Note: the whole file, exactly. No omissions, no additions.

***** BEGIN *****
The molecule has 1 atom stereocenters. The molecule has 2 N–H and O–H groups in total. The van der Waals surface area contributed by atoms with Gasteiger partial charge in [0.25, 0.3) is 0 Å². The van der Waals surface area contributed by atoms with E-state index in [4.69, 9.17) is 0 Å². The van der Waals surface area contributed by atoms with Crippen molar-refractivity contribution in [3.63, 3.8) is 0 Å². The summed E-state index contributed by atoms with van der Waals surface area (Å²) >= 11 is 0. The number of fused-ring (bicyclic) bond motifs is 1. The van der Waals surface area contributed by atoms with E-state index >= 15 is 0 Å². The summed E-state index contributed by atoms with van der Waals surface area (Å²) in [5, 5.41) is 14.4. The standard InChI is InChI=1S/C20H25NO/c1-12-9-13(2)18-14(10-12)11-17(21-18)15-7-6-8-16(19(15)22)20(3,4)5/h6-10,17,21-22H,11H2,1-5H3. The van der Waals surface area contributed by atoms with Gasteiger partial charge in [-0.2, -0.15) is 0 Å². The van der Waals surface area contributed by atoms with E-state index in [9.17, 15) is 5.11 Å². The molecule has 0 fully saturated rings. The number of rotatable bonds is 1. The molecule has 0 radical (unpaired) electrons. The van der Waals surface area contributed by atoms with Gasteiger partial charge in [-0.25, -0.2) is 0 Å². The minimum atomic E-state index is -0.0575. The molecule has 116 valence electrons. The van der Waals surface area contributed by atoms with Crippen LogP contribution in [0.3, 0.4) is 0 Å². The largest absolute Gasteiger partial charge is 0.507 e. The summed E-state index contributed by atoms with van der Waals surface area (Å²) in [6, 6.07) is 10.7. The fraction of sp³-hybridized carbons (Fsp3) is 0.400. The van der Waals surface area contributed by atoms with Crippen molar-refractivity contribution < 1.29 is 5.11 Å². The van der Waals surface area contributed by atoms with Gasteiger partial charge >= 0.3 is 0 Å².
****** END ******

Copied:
The molecule has 1 atom stereocenters. The molecule has 2 N–H and O–H groups in total. The van der Waals surface area contributed by atoms with Gasteiger partial charge in [0.25, 0.3) is 0 Å². The van der Waals surface area contributed by atoms with E-state index in [4.69, 9.17) is 0 Å². The van der Waals surface area contributed by atoms with Crippen molar-refractivity contribution in [3.63, 3.8) is 0 Å². The summed E-state index contributed by atoms with van der Waals surface area (Å²) >= 11 is 0. The number of fused-ring (bicyclic) bond motifs is 1. The van der Waals surface area contributed by atoms with E-state index >= 15 is 0 Å². The summed E-state index contributed by atoms with van der Waals surface area (Å²) in [5, 5.41) is 14.4. The standard InChI is InChI=1S/C20H25NO/c1-12-9-13(2)18-14(10-12)11-17(21-18)15-7-6-8-16(19(15)22)20(3,4)5/h6-10,17,21-22H,11H2,1-5H3. The van der Waals surface area contributed by atoms with Gasteiger partial charge in [-0.2, -0.15) is 0 Å². The van der Waals surface area contributed by atoms with E-state index in [9.17, 15) is 5.11 Å². The molecule has 0 fully saturated rings. The number of rotatable bonds is 1. The molecule has 0 radical (unpaired) electrons. The van der Waals surface area contributed by atoms with Gasteiger partial charge in [-0.25, -0.2) is 0 Å². The minimum atomic E-state index is -0.0575. The molecule has 116 valence electrons. The van der Waals surface area contributed by atoms with Crippen LogP contribution in [0.3, 0.4) is 0 Å². The largest absolute Gasteiger partial charge is 0.507 e. The summed E-state index contributed by atoms with van der Waals surface area (Å²) in [6, 6.07) is 10.7. The fraction of sp³-hybridized carbons (Fsp3) is 0.400. The van der Waals surface area contributed by atoms with Crippen molar-refractivity contribution < 1.29 is 5.11 Å². The van der Waals surface area contributed by atoms with Gasteiger partial charge >= 0.3 is 0 Å².